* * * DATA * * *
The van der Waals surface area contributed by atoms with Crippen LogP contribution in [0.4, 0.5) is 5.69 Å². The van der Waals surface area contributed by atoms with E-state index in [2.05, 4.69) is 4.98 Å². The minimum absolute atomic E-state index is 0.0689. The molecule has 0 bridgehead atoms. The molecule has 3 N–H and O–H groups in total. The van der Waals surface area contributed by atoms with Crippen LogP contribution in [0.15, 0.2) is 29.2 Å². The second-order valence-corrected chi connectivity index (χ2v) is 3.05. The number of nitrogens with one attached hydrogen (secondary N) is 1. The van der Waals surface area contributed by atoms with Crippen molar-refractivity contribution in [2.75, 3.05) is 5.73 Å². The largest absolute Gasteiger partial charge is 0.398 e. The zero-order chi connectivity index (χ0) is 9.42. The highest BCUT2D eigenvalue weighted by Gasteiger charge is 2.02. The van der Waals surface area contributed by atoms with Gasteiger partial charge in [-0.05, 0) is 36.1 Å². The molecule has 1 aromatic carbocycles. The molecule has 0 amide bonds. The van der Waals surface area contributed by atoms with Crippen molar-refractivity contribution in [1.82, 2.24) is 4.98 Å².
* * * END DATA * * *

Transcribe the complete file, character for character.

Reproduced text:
The van der Waals surface area contributed by atoms with Crippen LogP contribution in [0.4, 0.5) is 5.69 Å². The van der Waals surface area contributed by atoms with E-state index in [2.05, 4.69) is 4.98 Å². The minimum absolute atomic E-state index is 0.0689. The molecule has 0 bridgehead atoms. The molecule has 3 N–H and O–H groups in total. The van der Waals surface area contributed by atoms with Crippen LogP contribution in [0.15, 0.2) is 29.2 Å². The second-order valence-corrected chi connectivity index (χ2v) is 3.05. The number of nitrogens with one attached hydrogen (secondary N) is 1. The van der Waals surface area contributed by atoms with Crippen molar-refractivity contribution in [2.75, 3.05) is 5.73 Å². The largest absolute Gasteiger partial charge is 0.398 e. The zero-order chi connectivity index (χ0) is 9.42. The highest BCUT2D eigenvalue weighted by Gasteiger charge is 2.02. The van der Waals surface area contributed by atoms with Gasteiger partial charge in [-0.05, 0) is 36.1 Å². The molecule has 1 aromatic carbocycles. The molecule has 0 amide bonds. The van der Waals surface area contributed by atoms with Crippen molar-refractivity contribution in [1.82, 2.24) is 4.98 Å².